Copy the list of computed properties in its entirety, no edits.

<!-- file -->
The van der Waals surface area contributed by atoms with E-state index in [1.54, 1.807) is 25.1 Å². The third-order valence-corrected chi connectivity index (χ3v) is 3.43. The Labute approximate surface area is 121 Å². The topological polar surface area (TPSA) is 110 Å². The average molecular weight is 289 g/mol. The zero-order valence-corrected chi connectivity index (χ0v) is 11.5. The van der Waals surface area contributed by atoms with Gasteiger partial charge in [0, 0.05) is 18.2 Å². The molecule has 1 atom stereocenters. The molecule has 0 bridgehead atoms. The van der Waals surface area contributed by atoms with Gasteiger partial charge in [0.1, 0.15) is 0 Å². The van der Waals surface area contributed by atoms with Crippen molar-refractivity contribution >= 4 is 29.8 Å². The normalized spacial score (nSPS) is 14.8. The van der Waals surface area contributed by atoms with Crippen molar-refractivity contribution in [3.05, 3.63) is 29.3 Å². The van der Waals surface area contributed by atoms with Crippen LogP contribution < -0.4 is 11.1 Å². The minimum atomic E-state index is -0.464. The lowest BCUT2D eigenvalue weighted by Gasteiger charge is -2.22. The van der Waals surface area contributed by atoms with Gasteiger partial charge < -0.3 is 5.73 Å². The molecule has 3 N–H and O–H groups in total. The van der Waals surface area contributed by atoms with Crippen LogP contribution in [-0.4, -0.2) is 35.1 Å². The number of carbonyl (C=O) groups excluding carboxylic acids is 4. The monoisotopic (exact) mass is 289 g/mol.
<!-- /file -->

The van der Waals surface area contributed by atoms with E-state index in [1.54, 1.807) is 25.1 Å². The third-order valence-corrected chi connectivity index (χ3v) is 3.43. The Labute approximate surface area is 121 Å². The topological polar surface area (TPSA) is 110 Å². The average molecular weight is 289 g/mol. The zero-order valence-corrected chi connectivity index (χ0v) is 11.5. The van der Waals surface area contributed by atoms with Gasteiger partial charge in [0, 0.05) is 18.2 Å². The molecule has 1 atom stereocenters. The molecule has 0 bridgehead atoms. The van der Waals surface area contributed by atoms with Gasteiger partial charge in [0.1, 0.15) is 0 Å². The van der Waals surface area contributed by atoms with Crippen molar-refractivity contribution >= 4 is 29.8 Å². The normalized spacial score (nSPS) is 14.8. The van der Waals surface area contributed by atoms with Crippen molar-refractivity contribution in [3.05, 3.63) is 29.3 Å². The van der Waals surface area contributed by atoms with Crippen LogP contribution < -0.4 is 11.1 Å². The minimum atomic E-state index is -0.464. The lowest BCUT2D eigenvalue weighted by Gasteiger charge is -2.22. The van der Waals surface area contributed by atoms with Gasteiger partial charge < -0.3 is 5.73 Å². The molecule has 3 N–H and O–H groups in total. The van der Waals surface area contributed by atoms with Crippen LogP contribution in [-0.4, -0.2) is 35.1 Å². The number of carbonyl (C=O) groups excluding carboxylic acids is 4. The monoisotopic (exact) mass is 289 g/mol.